We support the GPC and the BMA lobbying against the benefits system changes that have produced so many unfair results for disadvantaged patients and which is forcing them to request assistance from GPs, but GPs do not have any central funding for this work and in times if austerity have to prioritise their time for the sick.
Added 17 August 2013: From the Oak Tree Surgery site:
Please see below a letter we have received from the Cornwall & Isles of Scilly Local Medical Committee regarding letters from GP’s for benefits.
Benefits Reform – GP letters
Cornwall & IoS Local Medical Committee (LMC) is the representative body for all GPs in Cornwall & Isles of Scilly. This letter has been produced by the LMC for use by GP practices.
The Benefits System is undergoing major changes and this is impacting on many people across the country in the amount of money they receive and also the benefits they may be eligible for.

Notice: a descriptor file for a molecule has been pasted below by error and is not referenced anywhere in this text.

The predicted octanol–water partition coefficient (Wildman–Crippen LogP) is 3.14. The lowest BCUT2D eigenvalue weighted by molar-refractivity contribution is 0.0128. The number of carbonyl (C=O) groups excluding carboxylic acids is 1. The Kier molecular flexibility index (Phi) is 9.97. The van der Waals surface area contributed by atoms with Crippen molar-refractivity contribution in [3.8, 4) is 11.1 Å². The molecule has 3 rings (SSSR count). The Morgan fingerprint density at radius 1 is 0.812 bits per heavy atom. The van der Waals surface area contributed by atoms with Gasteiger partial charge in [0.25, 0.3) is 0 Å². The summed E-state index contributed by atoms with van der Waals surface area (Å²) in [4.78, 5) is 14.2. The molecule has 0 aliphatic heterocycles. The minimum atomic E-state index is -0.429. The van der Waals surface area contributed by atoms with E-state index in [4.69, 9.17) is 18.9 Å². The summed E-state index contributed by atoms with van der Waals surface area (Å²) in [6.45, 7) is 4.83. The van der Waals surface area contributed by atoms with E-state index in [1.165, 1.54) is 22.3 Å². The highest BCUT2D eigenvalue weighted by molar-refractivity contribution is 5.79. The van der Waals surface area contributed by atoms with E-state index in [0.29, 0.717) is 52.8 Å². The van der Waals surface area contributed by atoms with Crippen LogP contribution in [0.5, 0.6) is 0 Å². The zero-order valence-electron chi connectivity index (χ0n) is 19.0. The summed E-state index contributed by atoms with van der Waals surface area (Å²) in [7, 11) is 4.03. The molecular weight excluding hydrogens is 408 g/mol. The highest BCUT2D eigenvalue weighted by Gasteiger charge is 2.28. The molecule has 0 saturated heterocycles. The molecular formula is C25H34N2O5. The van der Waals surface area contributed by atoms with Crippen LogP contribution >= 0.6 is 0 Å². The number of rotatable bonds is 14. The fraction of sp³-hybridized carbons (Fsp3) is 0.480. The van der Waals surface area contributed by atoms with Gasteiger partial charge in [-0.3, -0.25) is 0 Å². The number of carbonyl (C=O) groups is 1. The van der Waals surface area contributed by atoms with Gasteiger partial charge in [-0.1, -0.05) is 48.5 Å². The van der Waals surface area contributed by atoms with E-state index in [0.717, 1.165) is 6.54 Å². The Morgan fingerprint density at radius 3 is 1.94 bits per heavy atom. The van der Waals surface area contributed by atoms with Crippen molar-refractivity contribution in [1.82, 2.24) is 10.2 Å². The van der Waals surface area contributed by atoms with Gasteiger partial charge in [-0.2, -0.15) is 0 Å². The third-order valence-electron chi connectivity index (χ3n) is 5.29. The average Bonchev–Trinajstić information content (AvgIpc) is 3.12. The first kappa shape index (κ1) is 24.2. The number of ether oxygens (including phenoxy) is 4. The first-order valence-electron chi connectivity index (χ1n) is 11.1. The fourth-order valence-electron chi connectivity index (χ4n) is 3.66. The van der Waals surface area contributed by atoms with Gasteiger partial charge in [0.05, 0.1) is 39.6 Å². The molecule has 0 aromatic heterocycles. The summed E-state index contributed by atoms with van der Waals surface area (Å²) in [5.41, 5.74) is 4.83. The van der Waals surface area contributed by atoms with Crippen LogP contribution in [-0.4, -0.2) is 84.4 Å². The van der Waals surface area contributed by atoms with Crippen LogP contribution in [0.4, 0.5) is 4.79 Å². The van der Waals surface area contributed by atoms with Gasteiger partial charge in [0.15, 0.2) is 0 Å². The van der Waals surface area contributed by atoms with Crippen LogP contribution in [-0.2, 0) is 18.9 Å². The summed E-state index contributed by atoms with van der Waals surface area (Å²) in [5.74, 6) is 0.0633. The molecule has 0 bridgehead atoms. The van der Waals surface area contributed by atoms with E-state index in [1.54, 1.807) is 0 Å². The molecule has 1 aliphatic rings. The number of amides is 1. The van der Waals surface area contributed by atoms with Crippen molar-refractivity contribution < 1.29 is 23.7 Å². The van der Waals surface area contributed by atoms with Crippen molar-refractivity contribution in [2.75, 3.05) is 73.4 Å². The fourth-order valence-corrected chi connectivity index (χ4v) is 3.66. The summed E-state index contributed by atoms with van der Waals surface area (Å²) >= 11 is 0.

GP’s provide General Medical Services to their patients and we are not in a position to administer nor to police the Benefits System.
The LMC considers that it is not appropriate for the GP to be asked for letters of support or a letter to confirm care needs.
GPs are not resourced to provide this service.
Time taken up with paperwork is time taken away from direct patient care.
There are contractual and agreed methods for GPs to provide medical information to the Department for Work and Pensions.
These are sent to the GP practice and GP’s respond directly to the departments requesting information.
Therefore we cannot respond to your request for a letter.
Please show this document to the service who has asked for the GP letter.
The service can contact Cornwall& LoS LMC, Sedgemoor Centre, Priory Road, St Austell, PL25 5AS for more information.
BMA GPs Local Medical Committees leaders plan campaign to encourage GPs to ‘just say no’ to benefit requests Posted on August 23, 2013
In light of the above Black Triangle and DPAC are now planning legal action against the LMCs
Black Triangle Campaign Anti-Defamation Campaign in Defence of Disability Rights
1. Doctors’ Letter